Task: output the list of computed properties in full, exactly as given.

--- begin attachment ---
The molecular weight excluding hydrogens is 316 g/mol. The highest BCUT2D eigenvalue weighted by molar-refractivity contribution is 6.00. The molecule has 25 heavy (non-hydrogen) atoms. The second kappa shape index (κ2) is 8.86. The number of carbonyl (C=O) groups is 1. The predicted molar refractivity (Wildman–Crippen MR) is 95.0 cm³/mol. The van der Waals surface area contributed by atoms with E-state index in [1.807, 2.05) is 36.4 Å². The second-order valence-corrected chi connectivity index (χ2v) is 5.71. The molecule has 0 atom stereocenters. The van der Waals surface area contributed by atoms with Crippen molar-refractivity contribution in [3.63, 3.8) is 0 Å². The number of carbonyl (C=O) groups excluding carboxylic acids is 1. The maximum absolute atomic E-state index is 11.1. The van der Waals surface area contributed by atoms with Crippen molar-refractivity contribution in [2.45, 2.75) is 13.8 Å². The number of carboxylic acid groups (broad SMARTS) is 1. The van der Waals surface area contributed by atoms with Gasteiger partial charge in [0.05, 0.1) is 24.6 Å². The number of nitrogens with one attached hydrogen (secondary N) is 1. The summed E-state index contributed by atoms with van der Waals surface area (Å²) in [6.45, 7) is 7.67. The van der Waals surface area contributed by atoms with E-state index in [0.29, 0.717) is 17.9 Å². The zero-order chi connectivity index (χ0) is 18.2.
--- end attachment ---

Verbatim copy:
The molecular weight excluding hydrogens is 316 g/mol. The highest BCUT2D eigenvalue weighted by molar-refractivity contribution is 6.00. The molecule has 25 heavy (non-hydrogen) atoms. The second kappa shape index (κ2) is 8.86. The number of carbonyl (C=O) groups is 1. The predicted molar refractivity (Wildman–Crippen MR) is 95.0 cm³/mol. The van der Waals surface area contributed by atoms with E-state index in [1.807, 2.05) is 36.4 Å². The second-order valence-corrected chi connectivity index (χ2v) is 5.71. The molecule has 0 atom stereocenters. The van der Waals surface area contributed by atoms with Crippen molar-refractivity contribution in [3.63, 3.8) is 0 Å². The number of carbonyl (C=O) groups excluding carboxylic acids is 1. The maximum absolute atomic E-state index is 11.1. The van der Waals surface area contributed by atoms with Crippen molar-refractivity contribution in [2.45, 2.75) is 13.8 Å². The number of carboxylic acid groups (broad SMARTS) is 1. The van der Waals surface area contributed by atoms with Gasteiger partial charge in [0.05, 0.1) is 24.6 Å². The number of nitrogens with one attached hydrogen (secondary N) is 1. The summed E-state index contributed by atoms with van der Waals surface area (Å²) in [6.45, 7) is 7.67. The van der Waals surface area contributed by atoms with E-state index in [0.29, 0.717) is 17.9 Å². The zero-order chi connectivity index (χ0) is 18.2.